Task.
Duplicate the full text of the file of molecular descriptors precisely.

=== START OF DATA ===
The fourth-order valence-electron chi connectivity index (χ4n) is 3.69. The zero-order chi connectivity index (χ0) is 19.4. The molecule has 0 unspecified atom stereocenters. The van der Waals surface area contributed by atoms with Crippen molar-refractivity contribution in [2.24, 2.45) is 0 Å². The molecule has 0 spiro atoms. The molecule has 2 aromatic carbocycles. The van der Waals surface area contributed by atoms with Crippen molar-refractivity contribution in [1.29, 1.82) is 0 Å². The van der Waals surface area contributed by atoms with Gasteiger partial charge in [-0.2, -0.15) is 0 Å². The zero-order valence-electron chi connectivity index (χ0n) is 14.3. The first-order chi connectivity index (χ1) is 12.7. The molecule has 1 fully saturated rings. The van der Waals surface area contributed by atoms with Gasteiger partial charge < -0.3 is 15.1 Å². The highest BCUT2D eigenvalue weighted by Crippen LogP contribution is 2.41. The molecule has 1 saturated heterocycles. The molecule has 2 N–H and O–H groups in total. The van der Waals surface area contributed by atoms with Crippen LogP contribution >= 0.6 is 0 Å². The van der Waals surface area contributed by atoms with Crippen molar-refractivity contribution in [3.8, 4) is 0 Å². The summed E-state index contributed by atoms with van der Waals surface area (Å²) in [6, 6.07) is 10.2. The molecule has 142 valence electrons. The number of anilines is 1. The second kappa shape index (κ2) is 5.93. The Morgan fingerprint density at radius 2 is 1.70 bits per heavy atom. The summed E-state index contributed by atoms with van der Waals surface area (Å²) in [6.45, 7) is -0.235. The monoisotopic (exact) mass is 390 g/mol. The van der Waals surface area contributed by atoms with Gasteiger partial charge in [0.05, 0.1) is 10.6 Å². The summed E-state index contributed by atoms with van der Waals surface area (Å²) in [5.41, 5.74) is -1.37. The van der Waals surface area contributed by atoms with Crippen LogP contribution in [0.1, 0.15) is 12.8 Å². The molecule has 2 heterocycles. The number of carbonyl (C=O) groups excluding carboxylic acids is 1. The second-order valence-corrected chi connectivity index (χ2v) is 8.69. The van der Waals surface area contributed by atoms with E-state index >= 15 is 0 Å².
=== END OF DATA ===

The fourth-order valence-electron chi connectivity index (χ4n) is 3.69. The zero-order chi connectivity index (χ0) is 19.4. The molecule has 0 unspecified atom stereocenters. The van der Waals surface area contributed by atoms with Crippen molar-refractivity contribution in [2.24, 2.45) is 0 Å². The molecule has 0 spiro atoms. The molecule has 2 aromatic carbocycles. The van der Waals surface area contributed by atoms with Crippen molar-refractivity contribution in [1.29, 1.82) is 0 Å². The van der Waals surface area contributed by atoms with Gasteiger partial charge in [-0.2, -0.15) is 0 Å². The zero-order valence-electron chi connectivity index (χ0n) is 14.3. The first-order chi connectivity index (χ1) is 12.7. The molecule has 1 fully saturated rings. The van der Waals surface area contributed by atoms with Gasteiger partial charge < -0.3 is 15.1 Å². The highest BCUT2D eigenvalue weighted by Crippen LogP contribution is 2.41. The molecule has 1 saturated heterocycles. The molecule has 2 N–H and O–H groups in total. The van der Waals surface area contributed by atoms with Crippen LogP contribution >= 0.6 is 0 Å². The van der Waals surface area contributed by atoms with Crippen molar-refractivity contribution in [3.8, 4) is 0 Å². The summed E-state index contributed by atoms with van der Waals surface area (Å²) in [6, 6.07) is 10.2. The molecule has 142 valence electrons. The number of anilines is 1. The second kappa shape index (κ2) is 5.93. The Morgan fingerprint density at radius 2 is 1.70 bits per heavy atom. The summed E-state index contributed by atoms with van der Waals surface area (Å²) in [6.45, 7) is -0.235. The monoisotopic (exact) mass is 390 g/mol. The van der Waals surface area contributed by atoms with Gasteiger partial charge in [0.05, 0.1) is 10.6 Å². The summed E-state index contributed by atoms with van der Waals surface area (Å²) in [5.41, 5.74) is -1.37. The van der Waals surface area contributed by atoms with Crippen LogP contribution in [0.1, 0.15) is 12.8 Å². The molecule has 2 heterocycles. The number of carbonyl (C=O) groups excluding carboxylic acids is 1. The second-order valence-corrected chi connectivity index (χ2v) is 8.69. The van der Waals surface area contributed by atoms with E-state index >= 15 is 0 Å².